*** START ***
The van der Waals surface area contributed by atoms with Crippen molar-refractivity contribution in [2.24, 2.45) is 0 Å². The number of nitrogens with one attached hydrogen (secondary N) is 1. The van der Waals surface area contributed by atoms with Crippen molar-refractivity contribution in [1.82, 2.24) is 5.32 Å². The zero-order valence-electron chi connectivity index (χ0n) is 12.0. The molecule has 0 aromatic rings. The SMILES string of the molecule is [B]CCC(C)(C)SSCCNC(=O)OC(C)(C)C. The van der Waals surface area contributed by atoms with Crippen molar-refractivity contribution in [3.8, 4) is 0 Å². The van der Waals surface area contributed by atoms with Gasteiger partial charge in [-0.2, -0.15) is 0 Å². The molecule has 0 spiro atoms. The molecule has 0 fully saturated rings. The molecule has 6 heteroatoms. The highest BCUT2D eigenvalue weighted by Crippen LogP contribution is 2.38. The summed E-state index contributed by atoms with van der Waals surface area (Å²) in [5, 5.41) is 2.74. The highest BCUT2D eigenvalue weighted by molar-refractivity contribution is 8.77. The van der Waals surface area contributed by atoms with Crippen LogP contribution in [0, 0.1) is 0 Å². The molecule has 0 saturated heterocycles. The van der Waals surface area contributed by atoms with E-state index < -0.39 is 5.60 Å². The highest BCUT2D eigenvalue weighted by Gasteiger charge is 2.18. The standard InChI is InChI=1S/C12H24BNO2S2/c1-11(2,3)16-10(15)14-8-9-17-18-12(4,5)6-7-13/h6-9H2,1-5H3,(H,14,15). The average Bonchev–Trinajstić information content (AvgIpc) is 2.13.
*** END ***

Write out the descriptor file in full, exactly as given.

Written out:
The van der Waals surface area contributed by atoms with Crippen molar-refractivity contribution in [2.24, 2.45) is 0 Å². The number of nitrogens with one attached hydrogen (secondary N) is 1. The van der Waals surface area contributed by atoms with Crippen molar-refractivity contribution in [1.82, 2.24) is 5.32 Å². The zero-order valence-electron chi connectivity index (χ0n) is 12.0. The molecule has 0 aromatic rings. The SMILES string of the molecule is [B]CCC(C)(C)SSCCNC(=O)OC(C)(C)C. The van der Waals surface area contributed by atoms with Crippen molar-refractivity contribution in [3.8, 4) is 0 Å². The van der Waals surface area contributed by atoms with Gasteiger partial charge in [-0.2, -0.15) is 0 Å². The molecule has 0 spiro atoms. The molecule has 0 fully saturated rings. The molecule has 6 heteroatoms. The highest BCUT2D eigenvalue weighted by Crippen LogP contribution is 2.38. The summed E-state index contributed by atoms with van der Waals surface area (Å²) in [5, 5.41) is 2.74. The highest BCUT2D eigenvalue weighted by molar-refractivity contribution is 8.77. The van der Waals surface area contributed by atoms with Crippen LogP contribution in [0, 0.1) is 0 Å². The molecule has 0 saturated heterocycles. The van der Waals surface area contributed by atoms with E-state index < -0.39 is 5.60 Å². The highest BCUT2D eigenvalue weighted by Gasteiger charge is 2.18. The standard InChI is InChI=1S/C12H24BNO2S2/c1-11(2,3)16-10(15)14-8-9-17-18-12(4,5)6-7-13/h6-9H2,1-5H3,(H,14,15). The average Bonchev–Trinajstić information content (AvgIpc) is 2.13.